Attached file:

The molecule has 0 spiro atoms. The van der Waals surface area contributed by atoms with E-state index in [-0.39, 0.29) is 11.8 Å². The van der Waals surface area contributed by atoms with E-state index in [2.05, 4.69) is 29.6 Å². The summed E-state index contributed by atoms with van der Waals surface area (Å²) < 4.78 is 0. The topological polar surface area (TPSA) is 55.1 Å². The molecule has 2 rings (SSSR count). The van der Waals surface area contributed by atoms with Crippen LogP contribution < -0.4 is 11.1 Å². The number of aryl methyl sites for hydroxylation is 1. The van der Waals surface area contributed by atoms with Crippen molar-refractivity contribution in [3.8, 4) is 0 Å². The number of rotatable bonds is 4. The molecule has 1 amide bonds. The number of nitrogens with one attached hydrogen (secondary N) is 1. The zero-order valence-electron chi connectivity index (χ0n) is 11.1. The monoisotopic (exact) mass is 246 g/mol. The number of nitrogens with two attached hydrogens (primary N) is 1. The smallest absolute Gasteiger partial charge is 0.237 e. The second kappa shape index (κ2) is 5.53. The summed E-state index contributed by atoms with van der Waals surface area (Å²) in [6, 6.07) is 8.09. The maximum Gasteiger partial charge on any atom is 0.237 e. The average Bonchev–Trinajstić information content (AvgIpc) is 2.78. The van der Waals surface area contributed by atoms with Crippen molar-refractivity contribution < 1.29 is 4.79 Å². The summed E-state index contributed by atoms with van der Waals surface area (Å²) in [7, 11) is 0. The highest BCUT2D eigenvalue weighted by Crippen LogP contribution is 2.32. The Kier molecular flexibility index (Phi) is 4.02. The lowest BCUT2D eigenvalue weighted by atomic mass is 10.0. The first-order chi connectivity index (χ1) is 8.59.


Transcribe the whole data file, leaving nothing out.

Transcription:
The molecule has 0 spiro atoms. The van der Waals surface area contributed by atoms with E-state index in [-0.39, 0.29) is 11.8 Å². The van der Waals surface area contributed by atoms with E-state index in [2.05, 4.69) is 29.6 Å². The summed E-state index contributed by atoms with van der Waals surface area (Å²) < 4.78 is 0. The topological polar surface area (TPSA) is 55.1 Å². The molecule has 2 rings (SSSR count). The van der Waals surface area contributed by atoms with Crippen LogP contribution < -0.4 is 11.1 Å². The number of aryl methyl sites for hydroxylation is 1. The van der Waals surface area contributed by atoms with Crippen molar-refractivity contribution in [3.8, 4) is 0 Å². The number of rotatable bonds is 4. The molecule has 1 amide bonds. The number of nitrogens with one attached hydrogen (secondary N) is 1. The zero-order valence-electron chi connectivity index (χ0n) is 11.1. The monoisotopic (exact) mass is 246 g/mol. The number of nitrogens with two attached hydrogens (primary N) is 1. The smallest absolute Gasteiger partial charge is 0.237 e. The second kappa shape index (κ2) is 5.53. The summed E-state index contributed by atoms with van der Waals surface area (Å²) in [6, 6.07) is 8.09. The maximum Gasteiger partial charge on any atom is 0.237 e. The average Bonchev–Trinajstić information content (AvgIpc) is 2.78. The van der Waals surface area contributed by atoms with Crippen molar-refractivity contribution < 1.29 is 4.79 Å². The summed E-state index contributed by atoms with van der Waals surface area (Å²) in [7, 11) is 0. The highest BCUT2D eigenvalue weighted by Crippen LogP contribution is 2.32. The Kier molecular flexibility index (Phi) is 4.02. The lowest BCUT2D eigenvalue weighted by atomic mass is 10.0. The first-order chi connectivity index (χ1) is 8.59.